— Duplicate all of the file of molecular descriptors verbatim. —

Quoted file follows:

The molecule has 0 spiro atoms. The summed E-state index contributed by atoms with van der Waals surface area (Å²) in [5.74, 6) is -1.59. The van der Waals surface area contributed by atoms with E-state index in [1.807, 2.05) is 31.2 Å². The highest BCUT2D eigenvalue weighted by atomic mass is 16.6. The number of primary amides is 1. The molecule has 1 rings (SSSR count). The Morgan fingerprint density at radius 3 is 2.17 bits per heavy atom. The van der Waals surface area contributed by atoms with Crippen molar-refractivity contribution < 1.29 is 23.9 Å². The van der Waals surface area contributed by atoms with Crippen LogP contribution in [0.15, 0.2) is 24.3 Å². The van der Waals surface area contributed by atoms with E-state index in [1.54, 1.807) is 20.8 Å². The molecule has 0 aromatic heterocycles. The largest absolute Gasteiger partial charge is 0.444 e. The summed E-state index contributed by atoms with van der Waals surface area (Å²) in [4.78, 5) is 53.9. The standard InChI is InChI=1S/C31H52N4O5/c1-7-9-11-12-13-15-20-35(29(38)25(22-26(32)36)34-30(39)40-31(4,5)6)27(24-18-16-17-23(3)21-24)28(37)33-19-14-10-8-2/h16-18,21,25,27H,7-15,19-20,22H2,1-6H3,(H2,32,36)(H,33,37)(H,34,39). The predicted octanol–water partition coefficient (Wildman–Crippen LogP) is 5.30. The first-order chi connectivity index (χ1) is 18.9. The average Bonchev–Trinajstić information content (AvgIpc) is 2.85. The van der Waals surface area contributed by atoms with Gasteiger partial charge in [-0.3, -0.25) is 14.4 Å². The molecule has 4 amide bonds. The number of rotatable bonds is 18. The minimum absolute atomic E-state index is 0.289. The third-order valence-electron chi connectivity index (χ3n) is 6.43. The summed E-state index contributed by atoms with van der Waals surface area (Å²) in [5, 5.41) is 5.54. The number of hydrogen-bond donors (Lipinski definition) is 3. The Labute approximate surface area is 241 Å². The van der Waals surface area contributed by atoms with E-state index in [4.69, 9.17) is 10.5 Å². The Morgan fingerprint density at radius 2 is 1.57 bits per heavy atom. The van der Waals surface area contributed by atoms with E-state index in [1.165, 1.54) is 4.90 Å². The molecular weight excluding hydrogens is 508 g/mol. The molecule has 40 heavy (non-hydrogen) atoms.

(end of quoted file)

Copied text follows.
The molecule has 0 spiro atoms. The summed E-state index contributed by atoms with van der Waals surface area (Å²) in [5.74, 6) is -1.59. The van der Waals surface area contributed by atoms with E-state index in [1.807, 2.05) is 31.2 Å². The highest BCUT2D eigenvalue weighted by atomic mass is 16.6. The number of primary amides is 1. The molecule has 1 rings (SSSR count). The Morgan fingerprint density at radius 3 is 2.17 bits per heavy atom. The van der Waals surface area contributed by atoms with Crippen molar-refractivity contribution < 1.29 is 23.9 Å². The van der Waals surface area contributed by atoms with Crippen LogP contribution in [0.15, 0.2) is 24.3 Å². The van der Waals surface area contributed by atoms with E-state index in [1.54, 1.807) is 20.8 Å². The molecule has 0 aromatic heterocycles. The largest absolute Gasteiger partial charge is 0.444 e. The summed E-state index contributed by atoms with van der Waals surface area (Å²) in [4.78, 5) is 53.9. The standard InChI is InChI=1S/C31H52N4O5/c1-7-9-11-12-13-15-20-35(29(38)25(22-26(32)36)34-30(39)40-31(4,5)6)27(24-18-16-17-23(3)21-24)28(37)33-19-14-10-8-2/h16-18,21,25,27H,7-15,19-20,22H2,1-6H3,(H2,32,36)(H,33,37)(H,34,39). The predicted octanol–water partition coefficient (Wildman–Crippen LogP) is 5.30. The first-order chi connectivity index (χ1) is 18.9. The average Bonchev–Trinajstić information content (AvgIpc) is 2.85. The van der Waals surface area contributed by atoms with Gasteiger partial charge in [-0.3, -0.25) is 14.4 Å². The molecule has 4 amide bonds. The number of rotatable bonds is 18. The minimum absolute atomic E-state index is 0.289. The third-order valence-electron chi connectivity index (χ3n) is 6.43. The summed E-state index contributed by atoms with van der Waals surface area (Å²) in [5, 5.41) is 5.54. The number of hydrogen-bond donors (Lipinski definition) is 3. The Labute approximate surface area is 241 Å². The van der Waals surface area contributed by atoms with E-state index in [4.69, 9.17) is 10.5 Å². The Morgan fingerprint density at radius 2 is 1.57 bits per heavy atom. The van der Waals surface area contributed by atoms with E-state index in [1.165, 1.54) is 4.90 Å². The molecular weight excluding hydrogens is 508 g/mol. The molecule has 40 heavy (non-hydrogen) atoms.